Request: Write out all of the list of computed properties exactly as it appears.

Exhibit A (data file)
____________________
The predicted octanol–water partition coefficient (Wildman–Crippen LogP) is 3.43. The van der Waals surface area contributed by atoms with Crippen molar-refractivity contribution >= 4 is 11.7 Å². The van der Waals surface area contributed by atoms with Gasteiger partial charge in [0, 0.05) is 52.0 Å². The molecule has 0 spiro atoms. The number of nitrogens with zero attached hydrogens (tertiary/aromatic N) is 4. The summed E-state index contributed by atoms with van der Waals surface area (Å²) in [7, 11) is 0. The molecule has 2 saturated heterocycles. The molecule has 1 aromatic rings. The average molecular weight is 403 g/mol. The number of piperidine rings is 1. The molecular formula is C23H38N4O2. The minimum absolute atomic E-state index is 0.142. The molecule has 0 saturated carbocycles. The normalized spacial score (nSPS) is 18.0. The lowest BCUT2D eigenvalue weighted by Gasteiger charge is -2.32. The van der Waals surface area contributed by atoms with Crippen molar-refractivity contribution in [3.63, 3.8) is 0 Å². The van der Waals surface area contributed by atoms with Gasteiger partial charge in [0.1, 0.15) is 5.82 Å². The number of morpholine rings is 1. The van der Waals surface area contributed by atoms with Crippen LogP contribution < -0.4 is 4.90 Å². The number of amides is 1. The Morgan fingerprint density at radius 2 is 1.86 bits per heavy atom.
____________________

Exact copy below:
The predicted octanol–water partition coefficient (Wildman–Crippen LogP) is 3.43. The van der Waals surface area contributed by atoms with Crippen molar-refractivity contribution >= 4 is 11.7 Å². The van der Waals surface area contributed by atoms with Gasteiger partial charge in [0, 0.05) is 52.0 Å². The molecule has 0 spiro atoms. The number of nitrogens with zero attached hydrogens (tertiary/aromatic N) is 4. The summed E-state index contributed by atoms with van der Waals surface area (Å²) in [7, 11) is 0. The molecule has 2 saturated heterocycles. The molecule has 1 aromatic rings. The average molecular weight is 403 g/mol. The number of piperidine rings is 1. The molecular formula is C23H38N4O2. The minimum absolute atomic E-state index is 0.142. The molecule has 0 saturated carbocycles. The normalized spacial score (nSPS) is 18.0. The lowest BCUT2D eigenvalue weighted by Gasteiger charge is -2.32. The van der Waals surface area contributed by atoms with Crippen molar-refractivity contribution in [3.63, 3.8) is 0 Å². The van der Waals surface area contributed by atoms with Gasteiger partial charge in [0.1, 0.15) is 5.82 Å². The number of morpholine rings is 1. The van der Waals surface area contributed by atoms with Crippen LogP contribution < -0.4 is 4.90 Å². The number of amides is 1. The Morgan fingerprint density at radius 2 is 1.86 bits per heavy atom.